Tuesday, January 29, 2013

Piracy: African coastal piracy in 2013 - the beginning of the end or the end of the beginning?

Source: ISS

African coastal piracy in 2013 - the beginning of the end or the end of the beginning?

Timothy Walker, Consultant, Conflict Management and Peace Building Division, ISS Pretoria Office

African maritime insecurity, particularly in connection with acts of piracy, has constituted an important field of study for security researchers in recent years. It has also frequently made local and global media headlines. However, the focus in recent reports is starting to shift away from alarm towards detailing the diminishing threat of piracy around Somalia. Large-scale piracy there would appear to be on the wane, but in what ways can we reasonably expect 2013 to be different from the past, in East Africa and elsewhere?

So far in 2013 the most notable event has been the increase in piracy incidents off the West African coast, particularly in the Gulf of Guinea. This continues the trend in 2012 noted by the International Maritime Bureau (IMB) where, despite a sizeable drop in the number of attacks in East Africa from 237 in 2011 to 75 in 2012, a total of 58 incidents were recorded in attacks off the West African coast in 2012, compared to 49 in 2011.

Increased naval patrols and capacity and the adoption of lessons and practices suitable to passage through these sea lanes and areas can account for the drop in attacks and might prompt hopes that piracy will eventually pose an insignificant security threat. However, the attacks off West Africa differ from East African incidents mainly due to one factor – violent criminal acts are now connected with the movement of oil. The most recent attack took place off Côte d’Ivoire on 21 January 2013 when a large oil tanker named ITRI was hijacked, also demonstrating that the problem is not geographically limited to the Gulf of Guinea.

Crews in such cases are often assaulted while illegal oil bunkering occurs – a practice whereby the ship is drained of oil, which is subsequently spirited back to shore and either sold or refined. This could result in oil spills, particularly around the already ravaged Niger delta. Offshore oil platforms, often seen as a means of avoiding land-based political instability, are now potential targets and frequently beyond immediate aid. Terrorist attacks on vulnerable installations could also occur, further prompting increases in the number of operations in partnership with the United States Africa Command (AFRICOM).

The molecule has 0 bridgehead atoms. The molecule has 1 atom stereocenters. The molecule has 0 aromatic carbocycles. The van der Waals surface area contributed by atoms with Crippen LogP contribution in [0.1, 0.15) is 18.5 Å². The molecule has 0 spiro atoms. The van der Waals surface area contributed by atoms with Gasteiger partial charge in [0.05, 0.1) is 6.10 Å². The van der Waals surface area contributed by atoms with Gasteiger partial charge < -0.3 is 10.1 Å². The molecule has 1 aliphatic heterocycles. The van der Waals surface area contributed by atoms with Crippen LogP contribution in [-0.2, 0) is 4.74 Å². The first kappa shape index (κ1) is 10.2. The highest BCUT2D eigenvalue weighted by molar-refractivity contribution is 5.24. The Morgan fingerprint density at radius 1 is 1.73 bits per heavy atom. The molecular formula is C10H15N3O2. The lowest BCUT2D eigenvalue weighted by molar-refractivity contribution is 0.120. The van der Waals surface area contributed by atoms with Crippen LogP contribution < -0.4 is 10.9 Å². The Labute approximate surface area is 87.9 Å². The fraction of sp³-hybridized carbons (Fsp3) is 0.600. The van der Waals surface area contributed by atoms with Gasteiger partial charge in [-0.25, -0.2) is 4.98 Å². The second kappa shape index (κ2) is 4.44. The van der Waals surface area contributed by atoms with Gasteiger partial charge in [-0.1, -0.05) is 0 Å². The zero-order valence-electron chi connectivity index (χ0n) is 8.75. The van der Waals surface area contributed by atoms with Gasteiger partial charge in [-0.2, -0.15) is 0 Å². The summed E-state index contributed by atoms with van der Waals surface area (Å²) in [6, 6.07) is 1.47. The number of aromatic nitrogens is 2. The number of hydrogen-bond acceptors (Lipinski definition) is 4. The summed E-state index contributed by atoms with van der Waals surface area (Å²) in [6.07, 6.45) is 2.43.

Many of these acts will be reported as being criminal rather than piratical, as they do not all occur in international waters but rather within the sovereign borders of states, which are set at 12 nautical miles offshore, and are thus subject to countries’ own laws and legal systems, rather than being subject to international law as is commonly the case off Somalia. Consequently the legal instruments and capacity of maritime states would need to be strengthened to enhance their ability to judiciously process all criminal activities that occur in their waters.

A number of crucial developments must also be tracked in 2013 that will grant the international community an informed perspective on the state of maritime security. While piracy is but one factor that constitutes maritime insecurity, these acts are likely to continue to provide the most newsworthy and notable incidents.

The most notable counter-piracy efforts remain focused on deterrence rather than substantive peace building in East and West African littoral areas. For instance, the launch of the private maritime security company (PMSC) Typhon in 2013 will attract some fanfare. Typhon was founded by Simon Murray, the chairman of the large resource and commodity-trading company Glencore, and will mostly be crewed by experienced former sailors and marines from the Royal Navy. While former military personnel and teams are frequently to be found aboard ships, the launch of a dedicated PMSC in a contentious arena in which initiatives have been state-centric raises questions of cooperation and sovereignty, and might herald the appearance of similar companies. Moreover, while PMSCs have become more involved as contracted employees of countries’ armed forces, navies will likely continue to reserve fundamental issues of maritime security and control over oceanic activity for themselves.